Tale Of Two Cities Social Analysis

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The France of the 1700s was regarded by many to be the most advanced and affluent European nation of the time, due to its cultural influence, prosperous trade and large population. However this appearance hid the social unrest brewing in the nation’s heart between the three major social classes. Though France had three major social classes called Estates, in truth it was divided in two: the privileged Estates (First and Second, clergy and aristocracy) who barely paid any taxes and the Third Estate (everyone else, from lowly peasants to the bourgeoisie) who paid the majority of the taxes. The Third Estate was itself divided into three major groups: 1. The bourgeoisie consisting of bankers, doctors, lawyers, merchants, factory owners and skilled artisans. Though some of them reached or even surpassed the wealth of nobles, they still…show more content…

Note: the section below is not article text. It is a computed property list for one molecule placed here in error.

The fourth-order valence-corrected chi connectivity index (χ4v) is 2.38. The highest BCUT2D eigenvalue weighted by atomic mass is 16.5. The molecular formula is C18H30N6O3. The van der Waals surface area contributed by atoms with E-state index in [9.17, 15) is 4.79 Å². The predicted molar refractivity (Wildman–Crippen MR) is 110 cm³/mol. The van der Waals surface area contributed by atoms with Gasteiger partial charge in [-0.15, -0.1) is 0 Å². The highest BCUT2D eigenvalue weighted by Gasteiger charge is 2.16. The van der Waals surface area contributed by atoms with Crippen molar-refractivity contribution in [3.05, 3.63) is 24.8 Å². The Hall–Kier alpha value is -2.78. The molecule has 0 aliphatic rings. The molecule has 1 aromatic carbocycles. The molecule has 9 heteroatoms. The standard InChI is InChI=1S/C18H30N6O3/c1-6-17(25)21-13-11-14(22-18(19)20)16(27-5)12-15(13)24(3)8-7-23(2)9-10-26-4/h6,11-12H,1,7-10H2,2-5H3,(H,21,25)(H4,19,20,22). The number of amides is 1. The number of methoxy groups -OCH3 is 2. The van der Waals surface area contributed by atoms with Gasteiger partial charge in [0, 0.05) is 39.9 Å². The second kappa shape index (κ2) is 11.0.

Fearing that his intention was to use this army to disband the National Assembly or to turn upon the citizenry, the common people began making preparations to defend themselves by collecting weaponry. To this end they stormed the Bastille, a prison in Paris, seized it, and decapitated its governor (a scene also portrayed in A Tale of Two Cities, albeit with fictional characters created by Dickens playing pivotal roles). This act became a symbol of the revolution to the French people. What would become known as the Great Fear swept the rural parts of the nation, as the peasantry begun to suspect that the aristocracy plotted to starve them and that thus armed themselves and attacked their homes, frequently burning them down, alongside the papers that bound them to paying legal fees. The Declaration of the Rights of Man and of the Citizen was drafted by the assembly in the August of 1789, and it was this declaration that France’s first constitution, written in 1781, was based

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